The couple was picking up a marriage license, but doesn’t plan to get married until July.

Another couple who came to help the Kaufman’s celebrate today has been married for the past four years. Richard Knight and Josh Gamson were married in Massachusetts in 2004.

“All of a sudden we went from single to married in thiss state,” Gamson said. “We have been married for four years, but the state has finally caught up with our relationship. It’s all about the state coming into line with what our family actually is.”

The couple is celebrating the courts decision by legally changing their last names.

“It’s a funny experience to have a bureaucratic moment be an emotional moment,” Gamson said.

Before the friends and family went in to see the Kaufman’s wedding they jest, but quite earnestly, that it would also be nice to have congress and the federal government recognize their marriage.

9:55 a.m. No protestors in sight. Families celebrating with friends

Already 17 couples have applied for marriage licenses. City clerk employee’s desks are decorated with white balloons. Couples that have shared a lifetime now have the opportunity for civil rights.

For Beatrice Perez-Stable and Alectro Caldwell this morning is an opportunity to not only make a political statement but also solidify their commitment to eachother after 31 years.

“We’ll after 31 years of waking up together we deserve to come and claim our civil rights,” Perez-Stable said.

The couple meet originally in Laguna Beach. Caldwell grew up in Alabama but has been in California for approxomately 50 years.

Posted on Tuesday, June 17th, 2008
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Same-sex matrimony in Martinez

This is Dino-Ray Ramos, fashion writer from Dressed, and I’m reporting from a Starbucks in Martinez! Here’s the scoop on what went down with same-sex marriages this morning in Martinez….

6:55 a.m.: Drove into the city of Martinez. I’ve never been here before and it reminded me of that city in “Footloose.”

7:21 a.m.: After getting a tad bit lost, I find parking and walk over to the Clerk Recorder’s Office in quaint downtown Martinez. There are approximately 50 supporters out in front with rainbow paraphernalia and holding signs of support. They vary with words like “I’m straight, but not narrow” and one tongue-in-cheek one that says “Fred Phelps Marry Me.”

In opposition to them are three protesters, one middle-aged woman and two female teens, sealed off in a barricaded area with signs that say “Dykes Wed,” “Fags Can’t Marry” and “God Hates Fag Enablers.” One of the teen girls stands on a rainbow flag

I meet with my colleague, Matthias and he informs me that both parties got there at about 7 a.m.

7:22 a.m. : I notice two residents in the housing complex across the street sitting on their stoop staring at the action as the supporters sing “Give Peace a Chance.”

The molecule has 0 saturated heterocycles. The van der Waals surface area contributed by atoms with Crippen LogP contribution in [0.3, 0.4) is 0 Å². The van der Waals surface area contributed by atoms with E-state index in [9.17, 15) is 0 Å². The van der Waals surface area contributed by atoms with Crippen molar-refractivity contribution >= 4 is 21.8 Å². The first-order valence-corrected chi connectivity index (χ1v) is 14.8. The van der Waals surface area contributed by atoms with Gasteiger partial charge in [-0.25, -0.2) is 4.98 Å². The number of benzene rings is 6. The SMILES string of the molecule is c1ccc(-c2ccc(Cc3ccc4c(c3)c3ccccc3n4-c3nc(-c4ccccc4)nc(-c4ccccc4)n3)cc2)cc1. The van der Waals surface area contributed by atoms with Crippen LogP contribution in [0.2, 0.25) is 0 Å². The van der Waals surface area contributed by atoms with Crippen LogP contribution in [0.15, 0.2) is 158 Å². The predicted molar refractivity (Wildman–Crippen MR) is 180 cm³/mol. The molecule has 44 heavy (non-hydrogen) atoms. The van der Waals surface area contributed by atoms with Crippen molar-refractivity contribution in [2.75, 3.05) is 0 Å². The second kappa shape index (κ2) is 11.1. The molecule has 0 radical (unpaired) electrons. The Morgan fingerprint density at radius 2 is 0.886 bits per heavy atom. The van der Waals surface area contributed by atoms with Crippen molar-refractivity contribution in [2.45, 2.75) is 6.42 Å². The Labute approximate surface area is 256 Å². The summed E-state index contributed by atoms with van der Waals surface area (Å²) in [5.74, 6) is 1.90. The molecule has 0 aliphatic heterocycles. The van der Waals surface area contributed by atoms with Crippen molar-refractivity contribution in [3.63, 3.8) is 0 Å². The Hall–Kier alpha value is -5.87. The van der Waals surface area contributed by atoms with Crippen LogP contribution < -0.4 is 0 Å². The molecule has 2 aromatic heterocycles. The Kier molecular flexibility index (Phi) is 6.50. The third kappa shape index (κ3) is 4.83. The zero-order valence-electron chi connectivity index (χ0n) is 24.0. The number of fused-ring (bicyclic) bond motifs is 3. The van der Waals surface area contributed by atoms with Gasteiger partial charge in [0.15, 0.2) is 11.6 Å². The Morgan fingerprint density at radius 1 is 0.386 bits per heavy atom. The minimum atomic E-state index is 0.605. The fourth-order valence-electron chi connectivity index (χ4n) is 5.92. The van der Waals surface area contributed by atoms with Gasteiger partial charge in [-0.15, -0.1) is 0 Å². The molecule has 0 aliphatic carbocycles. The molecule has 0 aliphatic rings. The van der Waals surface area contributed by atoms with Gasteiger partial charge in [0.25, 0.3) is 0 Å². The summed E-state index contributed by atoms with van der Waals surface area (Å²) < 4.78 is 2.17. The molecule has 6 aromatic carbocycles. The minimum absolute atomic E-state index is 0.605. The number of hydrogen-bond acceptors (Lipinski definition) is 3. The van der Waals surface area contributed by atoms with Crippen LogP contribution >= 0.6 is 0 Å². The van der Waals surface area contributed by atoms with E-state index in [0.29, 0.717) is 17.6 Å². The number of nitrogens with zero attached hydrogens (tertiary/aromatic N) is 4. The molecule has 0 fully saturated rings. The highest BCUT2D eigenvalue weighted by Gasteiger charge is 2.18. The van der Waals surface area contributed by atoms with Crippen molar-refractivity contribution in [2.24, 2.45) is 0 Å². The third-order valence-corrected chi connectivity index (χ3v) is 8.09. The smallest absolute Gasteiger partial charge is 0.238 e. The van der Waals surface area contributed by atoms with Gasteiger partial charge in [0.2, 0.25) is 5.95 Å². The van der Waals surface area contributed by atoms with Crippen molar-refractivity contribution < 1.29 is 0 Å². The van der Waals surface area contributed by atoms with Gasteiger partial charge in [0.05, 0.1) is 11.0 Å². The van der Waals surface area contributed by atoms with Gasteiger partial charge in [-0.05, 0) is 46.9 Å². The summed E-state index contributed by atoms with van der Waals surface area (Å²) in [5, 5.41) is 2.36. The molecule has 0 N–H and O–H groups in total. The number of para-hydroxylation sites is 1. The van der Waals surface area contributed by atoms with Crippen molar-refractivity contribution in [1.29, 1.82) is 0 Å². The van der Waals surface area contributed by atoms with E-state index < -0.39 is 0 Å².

7:24 a.m.: A guy jokingly holds up a sign that says, “Ignorance, is that a sin?” with an arrow pointing towards the protesters. It might have said “ignorant,” I’m not too sure. The protesters ignore.

7:26 a.m.: The head protester, with an American flag wrapped around her waist as some sort of sarang, sings a song called “Going to the Chapel of Crap.”

7:28 a.m.: The protester’s voice seems exhausted. She needs a lozenge.

7:32 a.m.: A person drives by and honks his horn, giving a gesture of support. The supporters applause with recognition.

7:33 a.m.: The head protester starts to sing “Chapel of Crap” again. A guy drives by and says some harsh words directed at her. He gives her the finger – the middle one.

7:35 a.m.: Paranoia of a drive-by sets in.

7:39 a.m.: An Aramark truck honks it’s horn with glee as it drives by.

7:51 a.m.: I realize the line for marriage licenses isn’t that long. There a lot more supporters.

7:55 a.m.: There seems to be a bit of down time. People are just standing around and doing their thing. That said, I decide to count the cops standing across the street. There are 8 of them – and that’s just across the street. They are there to serve and protect.

7:56 a.m.: Protesters sing an encore of “Chapel of Crap.” Supporters retaliate with a rendition of “Chapel of Love.”

7:58 a.m.: Protesters leave. The supporters applaud. The line for licenses grows by three couples.

8 a.m.: The doors of the building open. The couples file in.

8:04 a.m.: I meet Diane Miller and Barbara & Bill Hamilton-Holway. All three are Unitarian ministers. They are excited for the day’s events. Miller is from Walnut Creek while the Hamilton-Holways have a church in Martinez. The latter have been doing ceremonies for a while now and they say this occasion is a great joy and it’s been a long time coming.